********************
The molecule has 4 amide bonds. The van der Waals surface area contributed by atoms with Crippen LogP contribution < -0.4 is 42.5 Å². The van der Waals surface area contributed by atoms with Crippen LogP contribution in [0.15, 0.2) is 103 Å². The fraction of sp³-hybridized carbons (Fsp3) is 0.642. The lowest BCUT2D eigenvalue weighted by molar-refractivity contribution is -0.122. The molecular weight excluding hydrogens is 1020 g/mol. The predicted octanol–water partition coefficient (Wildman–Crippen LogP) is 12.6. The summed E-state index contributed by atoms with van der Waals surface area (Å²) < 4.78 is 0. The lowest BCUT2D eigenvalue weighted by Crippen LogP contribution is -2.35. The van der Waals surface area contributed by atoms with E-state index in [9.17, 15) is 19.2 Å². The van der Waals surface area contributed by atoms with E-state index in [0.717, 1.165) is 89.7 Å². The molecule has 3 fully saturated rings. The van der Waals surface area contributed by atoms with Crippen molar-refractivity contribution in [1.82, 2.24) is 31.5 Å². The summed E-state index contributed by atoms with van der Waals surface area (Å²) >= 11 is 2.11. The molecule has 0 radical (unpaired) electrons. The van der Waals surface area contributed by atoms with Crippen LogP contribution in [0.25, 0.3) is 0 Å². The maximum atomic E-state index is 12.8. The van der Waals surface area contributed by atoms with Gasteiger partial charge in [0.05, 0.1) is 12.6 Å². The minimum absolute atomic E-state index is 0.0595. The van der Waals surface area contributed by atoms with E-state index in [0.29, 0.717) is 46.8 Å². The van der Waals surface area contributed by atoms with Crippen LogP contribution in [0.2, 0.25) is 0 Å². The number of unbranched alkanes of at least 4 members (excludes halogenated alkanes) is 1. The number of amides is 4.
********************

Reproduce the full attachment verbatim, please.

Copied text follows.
The molecule has 4 amide bonds. The van der Waals surface area contributed by atoms with Crippen LogP contribution < -0.4 is 42.5 Å². The van der Waals surface area contributed by atoms with Crippen LogP contribution in [0.15, 0.2) is 103 Å². The fraction of sp³-hybridized carbons (Fsp3) is 0.642. The lowest BCUT2D eigenvalue weighted by molar-refractivity contribution is -0.122. The molecular weight excluding hydrogens is 1020 g/mol. The predicted octanol–water partition coefficient (Wildman–Crippen LogP) is 12.6. The summed E-state index contributed by atoms with van der Waals surface area (Å²) < 4.78 is 0. The lowest BCUT2D eigenvalue weighted by Crippen LogP contribution is -2.35. The van der Waals surface area contributed by atoms with E-state index in [9.17, 15) is 19.2 Å². The van der Waals surface area contributed by atoms with E-state index in [0.717, 1.165) is 89.7 Å². The molecule has 3 fully saturated rings. The van der Waals surface area contributed by atoms with Crippen molar-refractivity contribution in [1.82, 2.24) is 31.5 Å². The summed E-state index contributed by atoms with van der Waals surface area (Å²) >= 11 is 2.11. The molecule has 0 radical (unpaired) electrons. The van der Waals surface area contributed by atoms with Crippen LogP contribution in [0.25, 0.3) is 0 Å². The maximum atomic E-state index is 12.8. The van der Waals surface area contributed by atoms with Gasteiger partial charge in [0.05, 0.1) is 12.6 Å². The minimum absolute atomic E-state index is 0.0595. The van der Waals surface area contributed by atoms with E-state index in [0.29, 0.717) is 46.8 Å². The van der Waals surface area contributed by atoms with Crippen LogP contribution in [0.2, 0.25) is 0 Å². The number of unbranched alkanes of at least 4 members (excludes halogenated alkanes) is 1. The number of amides is 4.